2.10. Empirical Literature Review
The study conducted by Chala (2011) indicates the Ambo town has a total of 42 kilometers length water supply networks, which includes both primary and secondary distribution pipe lines and 21 public taps, which are distributed in the town and managed by the users’ villages. Concerning water connection, only 33.42% of the total urban households have private connection. The remaining 66.58% of the urban dwellers yard connection depend on public taps and vendors for water source. These sources are used due to lack of money, shortage of water supply and unavailability of distribution lines in the nearby and too complicated procedures set by to get connection.
Kebede (2015) finding concerning the source of water is access to the water supply from chose sources, 98 (73.7%) of the respondents have no access to the pipelined water connection and 99 (74.4%) of the respondents have not accessed developed daily taped water for their supply of water consumption. The average water demands of respondents have demand is greater than supply of water in the town.
The study conducted by Wonduante (2013) indicates water supply of adequate quantity and acceptable quality is one of the basic needs of human beings, but the provision of potable water in Gondar town is inefficient. The situation is getting worse due to the population growth and spatial expansion of the town which outstripped its ability to supply sufficient water for its inhabitants. The existing sources of potable water are both surface and ground water which reach the customers or end users through Private meter connection and public water points. However, since the sources decrease in amount, especially during peak dry season, the amount of production is not adequate even for those who have access to it. The amount of production is also further reduced by less well working hours, limited number of boreholes and through losses including mechanical, frictional and head losses and leakage. Moreover, the state of water supply in the town in terms of coverage both in spatial and population, reliability, accessibility, and sustainability is not at the required standard. The major constraints of distribution systems identified are low density of pipeline networks, limited number of public water points and their unfair distribution, inadequate pressure in the pipe and the absence of well prepared maps for distribution pipelines. As a result, water consumption is affected in the town due to these physical factors and socioeconomic factors such as population growth, household income and size that affected their waters consumption.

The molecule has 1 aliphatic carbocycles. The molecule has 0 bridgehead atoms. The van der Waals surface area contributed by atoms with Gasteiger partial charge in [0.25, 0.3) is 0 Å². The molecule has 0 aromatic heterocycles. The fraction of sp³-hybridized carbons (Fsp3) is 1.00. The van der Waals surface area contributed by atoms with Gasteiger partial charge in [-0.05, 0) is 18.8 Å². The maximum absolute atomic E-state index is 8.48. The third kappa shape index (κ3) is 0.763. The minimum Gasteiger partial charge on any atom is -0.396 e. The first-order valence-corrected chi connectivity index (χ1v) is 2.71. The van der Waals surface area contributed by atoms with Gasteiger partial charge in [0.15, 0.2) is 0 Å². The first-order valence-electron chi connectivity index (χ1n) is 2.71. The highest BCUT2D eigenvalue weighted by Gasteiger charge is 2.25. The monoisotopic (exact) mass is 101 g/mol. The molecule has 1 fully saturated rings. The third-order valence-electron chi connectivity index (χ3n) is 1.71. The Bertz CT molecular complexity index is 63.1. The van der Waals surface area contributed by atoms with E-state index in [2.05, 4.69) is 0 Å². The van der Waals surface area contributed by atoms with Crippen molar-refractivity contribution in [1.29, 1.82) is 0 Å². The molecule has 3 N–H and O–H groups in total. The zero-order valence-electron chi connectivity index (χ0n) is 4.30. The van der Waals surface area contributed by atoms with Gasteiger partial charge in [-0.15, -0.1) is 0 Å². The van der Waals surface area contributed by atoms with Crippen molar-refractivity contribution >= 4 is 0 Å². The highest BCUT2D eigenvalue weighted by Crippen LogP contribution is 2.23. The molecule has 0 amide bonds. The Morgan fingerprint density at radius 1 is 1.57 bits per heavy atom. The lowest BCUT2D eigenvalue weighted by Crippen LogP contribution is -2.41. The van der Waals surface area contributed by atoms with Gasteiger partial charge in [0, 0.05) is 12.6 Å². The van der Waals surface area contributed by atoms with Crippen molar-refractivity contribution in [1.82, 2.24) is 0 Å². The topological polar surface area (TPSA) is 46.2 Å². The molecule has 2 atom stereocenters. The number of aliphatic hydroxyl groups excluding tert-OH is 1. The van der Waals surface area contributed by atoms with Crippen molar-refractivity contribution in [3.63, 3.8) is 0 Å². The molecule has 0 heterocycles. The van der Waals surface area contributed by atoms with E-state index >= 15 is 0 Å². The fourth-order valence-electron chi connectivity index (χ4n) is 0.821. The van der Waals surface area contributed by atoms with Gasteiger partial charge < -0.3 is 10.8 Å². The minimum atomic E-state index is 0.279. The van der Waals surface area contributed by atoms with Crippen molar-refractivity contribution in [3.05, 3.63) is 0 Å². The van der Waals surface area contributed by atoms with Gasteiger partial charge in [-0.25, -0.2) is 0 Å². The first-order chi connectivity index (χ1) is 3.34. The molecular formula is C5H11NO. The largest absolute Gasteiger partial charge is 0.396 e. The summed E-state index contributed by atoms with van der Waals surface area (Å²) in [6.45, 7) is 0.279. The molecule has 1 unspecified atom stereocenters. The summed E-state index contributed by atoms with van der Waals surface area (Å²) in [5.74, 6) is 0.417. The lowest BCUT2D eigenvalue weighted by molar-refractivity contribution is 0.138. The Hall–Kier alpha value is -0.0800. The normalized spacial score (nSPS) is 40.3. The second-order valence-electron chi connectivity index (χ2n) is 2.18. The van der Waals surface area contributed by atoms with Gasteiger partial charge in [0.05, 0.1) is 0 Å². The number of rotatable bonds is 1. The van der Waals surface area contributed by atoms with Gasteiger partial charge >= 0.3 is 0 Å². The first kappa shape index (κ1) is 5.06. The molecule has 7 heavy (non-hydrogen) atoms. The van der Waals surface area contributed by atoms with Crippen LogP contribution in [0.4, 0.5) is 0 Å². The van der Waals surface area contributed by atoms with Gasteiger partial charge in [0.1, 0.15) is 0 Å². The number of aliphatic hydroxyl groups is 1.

Chala (2011) study recognizes potable water supply coverage to urban dwellers is the main concern of government in these days and also major issue in the achievement of MDGs. Hence, Ethiopian Government 2010 MDGs report stated that national urban water coverage was 91.5 percent. In the same year, Oromia Water Resource Management Bureau reported that, regional urban water coverage reached 84.2 percent. However, the study result indicated that, the existing water supply coverage of Ambo town is 40.9 percent, which is below half of both the national and regional reports.
Meseret (2012) study indicates the per capita water consumption has a negative relationship with household size both from urban and rural areas. Besides that queuing time negatively correlate with per capita consumption in urban areas. There is a positive relationship between waiting time, distance, adequacy and quality of water source for the consumption of households from unimproved sources in rural areas. In contrast queuing time and income were the main factors resulting households reluctance to collect water from improved sources in the urban areas. This leads to vulnerability of the households to water borne diseases. As a result of this it is better to reduce the queuing time by installing additional water supply points. Because the time devoted for water collection losses the possibility of spending on other productive activities. To understand the people’s perception on the quality of their water sources of both improved and unimproved, it is evident that people have the capacity to identify the quality of their water through test, odor and color. Furthermore test was the main indicator of water quality in the study area in which 64% of the respondents measure the quality of the source.